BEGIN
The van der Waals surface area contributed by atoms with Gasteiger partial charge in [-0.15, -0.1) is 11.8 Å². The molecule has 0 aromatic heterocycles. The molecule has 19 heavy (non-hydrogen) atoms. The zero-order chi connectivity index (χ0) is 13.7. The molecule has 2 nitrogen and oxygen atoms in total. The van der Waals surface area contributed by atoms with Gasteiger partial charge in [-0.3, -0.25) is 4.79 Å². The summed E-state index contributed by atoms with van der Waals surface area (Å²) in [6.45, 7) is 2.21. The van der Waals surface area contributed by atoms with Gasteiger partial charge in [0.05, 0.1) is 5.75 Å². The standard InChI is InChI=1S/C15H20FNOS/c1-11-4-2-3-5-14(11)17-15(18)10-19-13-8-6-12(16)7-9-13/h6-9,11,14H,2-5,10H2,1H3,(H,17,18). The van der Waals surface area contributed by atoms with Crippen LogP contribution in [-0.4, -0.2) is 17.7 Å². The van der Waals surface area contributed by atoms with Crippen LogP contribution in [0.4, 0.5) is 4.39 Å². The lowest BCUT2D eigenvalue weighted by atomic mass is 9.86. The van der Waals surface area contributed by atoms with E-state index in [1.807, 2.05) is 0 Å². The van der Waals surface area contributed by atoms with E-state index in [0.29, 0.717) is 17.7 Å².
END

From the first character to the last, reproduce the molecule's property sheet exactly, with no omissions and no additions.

The van der Waals surface area contributed by atoms with Gasteiger partial charge in [-0.15, -0.1) is 11.8 Å². The molecule has 0 aromatic heterocycles. The molecule has 19 heavy (non-hydrogen) atoms. The zero-order chi connectivity index (χ0) is 13.7. The molecule has 2 nitrogen and oxygen atoms in total. The van der Waals surface area contributed by atoms with Gasteiger partial charge in [-0.3, -0.25) is 4.79 Å². The summed E-state index contributed by atoms with van der Waals surface area (Å²) in [6.45, 7) is 2.21. The van der Waals surface area contributed by atoms with Gasteiger partial charge in [0.05, 0.1) is 5.75 Å². The standard InChI is InChI=1S/C15H20FNOS/c1-11-4-2-3-5-14(11)17-15(18)10-19-13-8-6-12(16)7-9-13/h6-9,11,14H,2-5,10H2,1H3,(H,17,18). The van der Waals surface area contributed by atoms with Crippen LogP contribution in [-0.4, -0.2) is 17.7 Å². The van der Waals surface area contributed by atoms with Crippen LogP contribution in [0.4, 0.5) is 4.39 Å². The lowest BCUT2D eigenvalue weighted by atomic mass is 9.86. The van der Waals surface area contributed by atoms with E-state index in [1.807, 2.05) is 0 Å². The van der Waals surface area contributed by atoms with E-state index in [0.29, 0.717) is 17.7 Å².